Petronas holds STEM seminar for school counsellors in Sarawak

Some of the PCP participants proudly showing their certificates of attendance.

Follow and subscribe to DayakDaily on Telegram for faster news updates.

By Peter Sibon

KUCHING, June 24: The recent World Economic Forum projected that 65 per cent of children currently in primary schools around the world will secure jobs that are not in existence today but are founded on Science, Technology, Engineering and Mathematics (STEM).

Roles like that of a rainforest habitat data logger, a nano-technology design engineer or an artificial intelligence analyst sounds like highly promising job prospects, but many Malaysians may not be able to secure those jobs in the near future.

Education Minister Dr Maszlee Malik recently stated that only 44 per cent of Malaysian students were in the STEM stream last year.

What is stopping Malaysian students from pursuing STEM? Many factors influence that decision, and counselling teachers may hold the key to making choosing STEM-related subjects more desirable to young minds.

“Most students that I counsel today are not keen to explore STEM-related subjects and the reasons given range from the lack of interest to the fear that these subjects may be difficult to ace in examinations,” laments Alice Liaw, a counselling teacher from SMK Taman Tunku, Miri, recently.

“Nevertheless, as a counselling teacher, I have the responsibility of sharing the potential benefits of STEM with my students. This has become all the more important as our country embraces the digital economy.”

Alice Liaw

On the two-day Petronas Counsellors Programme (PCP) that is exclusively spearheaded by Petronas in collaboration with MoE and partners, Liaw described it as both timely and ideal for a counselling teacher like her to understand, learn and compare notes on how to get students excited about STEM.

Liaw was one of the 100 counselling teachers from selected secondary schools in Miri, Lawas, Limbang, Baram, Subis and Federal Territory of Labuan who took part in the PCP.

According to Head of Student Career Unit at the Ministry of Education, Ahmad Fauzi Mohammad, STEM education is crucial for nation-building as it creates critical thinkers, increases science literacy and enables the next generation of innovators.

“When students find STEM appealing and exciting from the earliest possible age, we have a better chance of preparing young minds to take on future roles and supporting Malaysia’s vision of becoming a developed economy.

“In view of this, MoE’s partnership with Petronas in the Petronas Counsellors Programme (PCP) is a win-win relationship between the public and private sector. We hope to see more collaboration of this nature so that we can meet the national education policy’s goal of reaching a 60 per cent of science stream student population at secondary and tertiary level by 2025,” said Ahmad.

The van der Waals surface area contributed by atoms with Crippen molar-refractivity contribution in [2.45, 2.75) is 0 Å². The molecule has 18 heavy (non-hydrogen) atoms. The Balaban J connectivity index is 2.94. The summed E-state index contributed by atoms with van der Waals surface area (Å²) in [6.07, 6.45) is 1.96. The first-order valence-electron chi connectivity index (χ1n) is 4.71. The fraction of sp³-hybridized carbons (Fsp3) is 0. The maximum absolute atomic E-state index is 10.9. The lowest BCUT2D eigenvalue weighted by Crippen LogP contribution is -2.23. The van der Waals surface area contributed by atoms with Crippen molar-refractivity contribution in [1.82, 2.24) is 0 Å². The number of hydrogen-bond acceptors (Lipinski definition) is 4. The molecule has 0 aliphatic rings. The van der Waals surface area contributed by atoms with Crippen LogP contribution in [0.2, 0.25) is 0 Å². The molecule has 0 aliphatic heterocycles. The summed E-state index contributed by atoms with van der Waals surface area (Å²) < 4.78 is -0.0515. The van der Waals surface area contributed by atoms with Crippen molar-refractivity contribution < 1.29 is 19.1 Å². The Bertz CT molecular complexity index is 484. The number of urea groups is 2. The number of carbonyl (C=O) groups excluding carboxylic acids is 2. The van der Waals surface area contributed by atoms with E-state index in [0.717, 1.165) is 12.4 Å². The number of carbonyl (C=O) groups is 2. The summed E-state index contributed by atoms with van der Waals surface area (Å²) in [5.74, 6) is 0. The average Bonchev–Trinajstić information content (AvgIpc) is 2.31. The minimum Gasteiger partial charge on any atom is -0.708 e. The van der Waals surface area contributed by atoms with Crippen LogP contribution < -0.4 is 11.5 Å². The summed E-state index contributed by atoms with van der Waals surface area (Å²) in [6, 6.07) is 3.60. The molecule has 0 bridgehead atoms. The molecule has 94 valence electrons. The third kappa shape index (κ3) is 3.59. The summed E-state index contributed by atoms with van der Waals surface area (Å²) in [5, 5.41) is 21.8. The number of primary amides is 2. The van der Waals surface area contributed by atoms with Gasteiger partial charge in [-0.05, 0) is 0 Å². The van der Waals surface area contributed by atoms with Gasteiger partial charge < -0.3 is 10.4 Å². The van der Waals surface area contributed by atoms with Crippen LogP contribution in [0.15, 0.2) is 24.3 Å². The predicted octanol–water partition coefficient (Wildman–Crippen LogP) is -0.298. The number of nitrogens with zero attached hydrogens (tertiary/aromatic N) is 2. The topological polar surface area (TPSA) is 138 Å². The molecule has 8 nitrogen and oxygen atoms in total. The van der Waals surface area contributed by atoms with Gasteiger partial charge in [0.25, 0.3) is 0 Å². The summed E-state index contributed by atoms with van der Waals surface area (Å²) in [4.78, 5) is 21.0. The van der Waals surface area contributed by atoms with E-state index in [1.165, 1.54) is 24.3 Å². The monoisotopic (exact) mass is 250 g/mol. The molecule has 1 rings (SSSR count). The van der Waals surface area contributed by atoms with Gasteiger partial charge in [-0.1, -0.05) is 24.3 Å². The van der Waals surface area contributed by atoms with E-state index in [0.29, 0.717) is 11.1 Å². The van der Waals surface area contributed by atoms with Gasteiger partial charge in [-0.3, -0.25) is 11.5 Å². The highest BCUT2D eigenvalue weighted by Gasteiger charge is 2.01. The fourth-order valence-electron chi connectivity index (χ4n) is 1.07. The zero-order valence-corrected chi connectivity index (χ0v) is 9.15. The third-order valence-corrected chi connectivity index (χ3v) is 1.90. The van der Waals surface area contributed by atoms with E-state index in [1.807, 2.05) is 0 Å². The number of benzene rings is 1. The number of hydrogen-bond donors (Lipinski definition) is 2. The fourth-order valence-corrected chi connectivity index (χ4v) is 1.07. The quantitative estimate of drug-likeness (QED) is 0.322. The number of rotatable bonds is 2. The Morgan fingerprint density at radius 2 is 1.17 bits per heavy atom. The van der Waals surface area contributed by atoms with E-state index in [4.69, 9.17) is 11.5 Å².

Ahmad Fauzi Mohammad

Following the inaugural programme in Kuching a year ago, there was a three per cent increase in students’ interest towards science and technology, according to an analysis conducted among Form One and Form Three students in participating schools.

“These are small steps in the right direction. Our efforts are beginning to bear fruits as more and more students become attracted to STEM. Going forward, we foresee more students will be interested in STEM as the result of positive peer pressure and influence of counselling teachers, among others,” Ahmad added.

As part of their 48-hour learning journey, PCP participants were able to experience a series of knowledge-sharing sessions conducted by Petronas and Malaysia Digital Economy Corporation (MDEC).

Speakers from Industri Latihan Perindustrian (ILP), Akademi Laut Malaysia (ALAM), Polytechnic Majlis Amanah Rakyat (MARA) and Universiti Teknologi Petronas (UTP) were also on-hand to present academic and career pathways for STEM-related course choices. Petrosains, a Petronas science discovery centre, also showcased interactive science-related activities that counselling teachers can quickly replicate to promote STEM education in their respective schools.

Dato Raiha Azni Abd Rahman, senior vice-president (Group Human Resource Management) of Petronas said counselling teachers were often overlooked, but they were a highly important conduit to inspire, motivate and influence students in their choice of career and future undertakings.

“We believe in the importance of STEM in education, not just for producing talent for the oil and gas sector but also across industries. As such, the PCP was conceptualised to provide counselling teachers with the skill-set and mindset required to spur young Malaysians to embrace STEM in their education and future vocation,” she said.

The success of the PCP hinges on the enthusiasm and support of the school counsellors.

“PCP is a clever initiative that reaches out and engages school counsellors, encouraging them to be a reliable and dependable source of good advice. It is also just as important for school counsellors to continue to equip themselves with the right skills and knowledge to be effective in their role in counselling and guiding students in choosing their careers,” said Effa Rinny Octavia, deputy director of Guidance and Counselling Unit, State Education Department.

Petronas has been contributing significantly towards education and human capital development in Sarawak via its Education Sponsorship Programme (PESP), Program Budi MRSM-Petronas, Trust Schools projects in Lundu district, Vocational Institution Sponsorship & Training Assistance (VISTA) in six vocational institutions, the construction of MRSM in Bintulu and Asrama Harian Luar Bandar in Paloh. — DayakDaily